Tag Archives: sustainable

Things to Share

Transition Redhill is about developing a stronger and more resilient community – not just in Redhill though. We like our neighbours and there are many interesting things going on around us that we can chose to support and be part of. Many people will be taking part in street parties and community events over the Jubilee weekend, hopefully you’ll all enjoy yourselves whatever you are doing.

There are other things going on around us too. Can you support the Merstham bicycle recycling project? Operating from the Hub at 28 Portland Drive, Merstham, it is a scheme that is going to use unclaimed bikes, given by Surrey Police, to help local disadvantaged and socially excluded young people.

You might also be interested in the Eden Valley Eco Fair. It will be on Saturday 22nd September, in Stangrove Park, Edenbridge. You have plenty of time to put it in your diaries – its a new event to promote sustainability and local community involvement and will include local businesses and community organisations, clubs and societies.

Have you heard all about Rio +20 United Nations conference on Sustainable Development? Fancy going, but not got the cash from a trip to Rio? How about going to the alternative Rio + 20 conference at the School of Oriental and African Studies (SOAS) at University College London? its on over the weekend of 16-17 June, and run by the Campaign Against Climate Change and SOAS Development Studies Department.

Whatever you do decide to do, tell your neighbours and friends about it too, and have a good time.

Energising Redhill

April’s Transition Redhill meeting was a great opportunity to learn all about local initiatives to help people better understand their energy consumption and the possible options for local, sustainable, energy production. Jonathan Essex talked about a local project that involved training 20 unemployed young people to carry-out home energy audits.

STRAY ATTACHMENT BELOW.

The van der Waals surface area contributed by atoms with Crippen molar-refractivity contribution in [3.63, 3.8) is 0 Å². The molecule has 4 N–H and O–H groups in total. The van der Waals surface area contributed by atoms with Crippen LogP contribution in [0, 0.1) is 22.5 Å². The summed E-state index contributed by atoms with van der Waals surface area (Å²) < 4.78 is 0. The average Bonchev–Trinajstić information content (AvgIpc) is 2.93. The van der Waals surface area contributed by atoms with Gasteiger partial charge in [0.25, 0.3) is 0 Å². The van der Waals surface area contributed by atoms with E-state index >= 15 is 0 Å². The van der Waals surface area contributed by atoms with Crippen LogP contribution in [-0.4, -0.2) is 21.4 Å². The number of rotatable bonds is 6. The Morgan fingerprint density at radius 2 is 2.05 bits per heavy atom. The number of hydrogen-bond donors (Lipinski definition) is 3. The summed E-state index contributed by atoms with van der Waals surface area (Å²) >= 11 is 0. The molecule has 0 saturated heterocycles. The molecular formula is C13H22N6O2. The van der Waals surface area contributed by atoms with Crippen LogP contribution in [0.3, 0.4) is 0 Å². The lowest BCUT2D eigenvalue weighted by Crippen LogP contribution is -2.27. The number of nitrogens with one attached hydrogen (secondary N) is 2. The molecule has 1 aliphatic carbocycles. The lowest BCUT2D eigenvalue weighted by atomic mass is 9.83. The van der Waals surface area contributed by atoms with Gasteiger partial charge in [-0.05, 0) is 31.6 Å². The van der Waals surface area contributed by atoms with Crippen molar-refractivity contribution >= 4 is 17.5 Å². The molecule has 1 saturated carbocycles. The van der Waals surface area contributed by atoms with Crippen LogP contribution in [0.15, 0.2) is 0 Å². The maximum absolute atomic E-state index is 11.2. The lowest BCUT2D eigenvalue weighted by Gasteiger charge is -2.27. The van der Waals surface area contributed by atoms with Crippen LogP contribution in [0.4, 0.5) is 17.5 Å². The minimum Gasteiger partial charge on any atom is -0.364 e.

Transition Redhill are running a “Personal Carbon Footprint Monitoring Project” (details below, or here: http://tiny.cc/azz7cw). There are also other local organisations offering a range of advice. For example, Action Surrey (http://www.actionsurrey.org/) provides a range of information on energy monitoring, energy audits, energy saving with insulation and solar energy production and feed-in tariffs.

We also learned about local work to consider the types of sustainable energy options that could be applied locally to produce local power to our community. These options covered:

  • Anaerobic digestion and gas production
  • Passive Solar energy
  • Wind generation

Anaerobic Digestion is a technique that takes domestic food waste and produces methane gas that can be used for heating or electricity production.  The Borough current plans to ship food waste, via a £10 million “Transfer Site”, to a “Digestor” at Shepperton in West Surrey http://www.bbc.co.uk/news/uk-england-surrey-17319163.  The large scale proposal is not popular locally, with increased pollution and traffic the main concerns about the plans. Transition Redhill discussed the merits and viability of smaller scale “Digestors” across the county. More information is available on Anearobic Digestors (http://tiny.cc/tqz7cw) and community schemes (http://www.localunited.net/).

Other significant sources of local energy production that could be developed at a community level are solar and wind production. Two mappting exercises have been carried out locally to identify;

  1.  the extent of suitable flat or south facing roofing around Redhill, and
  2. the best locations for wind generation, taking account of the Surrey Hills Area of Outstanding Natural Beauty (http://tiny.cc/8oz7cw)

All these energy production methods have clear potential for community based energy production schemes that could help Redhill and Reigate reduce dependence on centralised and carbon-intensive energy production, enable the towns to be more sustainable and resilient, reduce our CO2 production and generate money for the benefit of our community.

A Transition Redhill group to further consider community based energy production is being developed. If you are interested you should contact Derek Smith at derek.redhill@gmail.com.